Advertise the Calendar for Sale
Determine how best to get the word out. I actually ran an ad in the local newspaper. Most newspapers will run the ads for free if they know the proceeds are for a local fundraiser so long as you can provide some verification that your project is a legitimate fundraiser. If the newspaper will not run the ad for free, then consider the cost of the ad when pricing your calendars.
Flyers are also a good technique for selling calendars. It's cheap to print a single page to place in your church foyer or under car windshields in a local parking lot. It is unwise to rely on convenience or other retail stores for displays. They may tell you one thing and do another or you may simply subject yourself to shoplifting.
Target group sales and even better, offer commissions or prizes to those who sell the largest number of calendars. For instance, scout troops may have a competition for fundraising based on individual troop sales or a church may have a competition based on age group or Sunday School class. Be creative and find a way to motivate others to sell your calendars for you.
Taxes and Other Unforeseen Issues
Make sure your project is entirely non-profit. If you must bear some expense in preparation, then ensure that the person or entity responsible gets their tax deduction for the software and supplies. If prints are necessary, remember that color ribbons are very expensive!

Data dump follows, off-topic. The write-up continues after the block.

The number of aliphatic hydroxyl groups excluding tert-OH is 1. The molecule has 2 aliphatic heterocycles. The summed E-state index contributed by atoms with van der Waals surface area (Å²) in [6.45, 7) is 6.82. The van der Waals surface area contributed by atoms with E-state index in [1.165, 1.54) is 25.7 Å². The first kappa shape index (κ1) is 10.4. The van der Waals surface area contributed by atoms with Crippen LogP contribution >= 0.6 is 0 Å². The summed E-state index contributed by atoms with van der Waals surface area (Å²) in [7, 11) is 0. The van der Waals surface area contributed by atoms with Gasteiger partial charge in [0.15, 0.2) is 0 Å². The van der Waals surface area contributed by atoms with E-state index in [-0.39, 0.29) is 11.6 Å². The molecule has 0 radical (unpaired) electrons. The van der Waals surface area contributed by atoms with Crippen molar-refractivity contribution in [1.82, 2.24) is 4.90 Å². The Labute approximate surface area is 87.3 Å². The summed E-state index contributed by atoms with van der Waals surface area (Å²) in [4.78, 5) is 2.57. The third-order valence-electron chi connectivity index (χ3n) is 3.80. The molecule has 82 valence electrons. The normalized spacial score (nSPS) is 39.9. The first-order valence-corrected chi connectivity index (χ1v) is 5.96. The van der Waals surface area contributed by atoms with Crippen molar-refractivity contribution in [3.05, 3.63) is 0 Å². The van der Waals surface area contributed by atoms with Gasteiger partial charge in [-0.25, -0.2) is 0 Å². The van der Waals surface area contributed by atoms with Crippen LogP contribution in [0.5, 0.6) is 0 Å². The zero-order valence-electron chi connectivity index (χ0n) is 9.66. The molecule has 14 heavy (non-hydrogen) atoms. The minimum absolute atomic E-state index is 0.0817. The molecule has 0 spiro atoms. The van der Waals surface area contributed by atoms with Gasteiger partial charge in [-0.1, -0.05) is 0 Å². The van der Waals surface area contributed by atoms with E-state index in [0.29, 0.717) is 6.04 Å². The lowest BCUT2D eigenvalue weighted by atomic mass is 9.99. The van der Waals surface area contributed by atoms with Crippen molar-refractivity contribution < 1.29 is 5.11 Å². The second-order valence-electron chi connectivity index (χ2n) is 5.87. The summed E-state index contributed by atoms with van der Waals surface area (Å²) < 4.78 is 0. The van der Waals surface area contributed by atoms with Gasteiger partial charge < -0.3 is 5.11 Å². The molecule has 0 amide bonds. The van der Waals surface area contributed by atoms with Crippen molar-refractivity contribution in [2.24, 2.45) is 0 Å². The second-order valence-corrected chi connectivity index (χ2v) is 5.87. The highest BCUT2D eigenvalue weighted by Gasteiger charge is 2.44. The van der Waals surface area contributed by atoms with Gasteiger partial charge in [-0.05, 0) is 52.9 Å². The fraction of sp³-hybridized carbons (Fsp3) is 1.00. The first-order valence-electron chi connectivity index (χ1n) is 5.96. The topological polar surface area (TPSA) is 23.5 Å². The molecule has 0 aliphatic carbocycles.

I was overwhelmed by the positive responses for my first fundraising calendar. Some folks even donated extra money outright. The folks in the community viewed the calendar as a keepsake and they were anxious to see next year's calendar.
However, there were also nay-sayers. For this, I was not prepared. I guess it is human nature to distrust people or to believe that people actually want to do good for their communities. Perhaps you can avoid related pitfalls by approaching the group you want to raise money with full disclosures first. Always get others involved and avoid a solo endeavor. A committee approach helps avoid errors and distributes criticisms among an entire group so that one person doesn't have to bear the brunt of any criticisms. During my fundraising project, the most discouraging event was when I received a call from the owner of a cow. While there is nothing illegal about taking a picture of a publicly viewable cow, the cow's owner was outraged. I think he perceived the monies raised would be personally pocketed. He calmed down when he learned the calendars were raising funds for the volunteer fire department, but that didn't stop the local convenience store from refusing to place them on their sales counter following his criticisms.
The moral to this story is that there will always be hurdles with fundraising. But in general, the good far outweighs the unexpected in terms of positive intentions and outcomes. Happy Fundraising!
Examples: My Two Fundraising Calendars
I capitalized on the scenery in my own community and took these photographs and compiled them into a calendar. The calendar was then sold for $13-15 each and the money was donated to the local firefighters in my community. I raised nearly $2,000.00.
Images of Pine Mountain 2008 Calendar (Count Sold=75 Which Generated About $750)Click thumbnail to view full-size
Images of Pine Mountain 2009 Calendar Which Generated About $1200Click thumbnail to view full-size
Related Articles by Vicki Carroll
- Know Your Rights as a Photographer or a Subject of Photography
An article explaining rights of photographs and the subjects of photography in the U.S.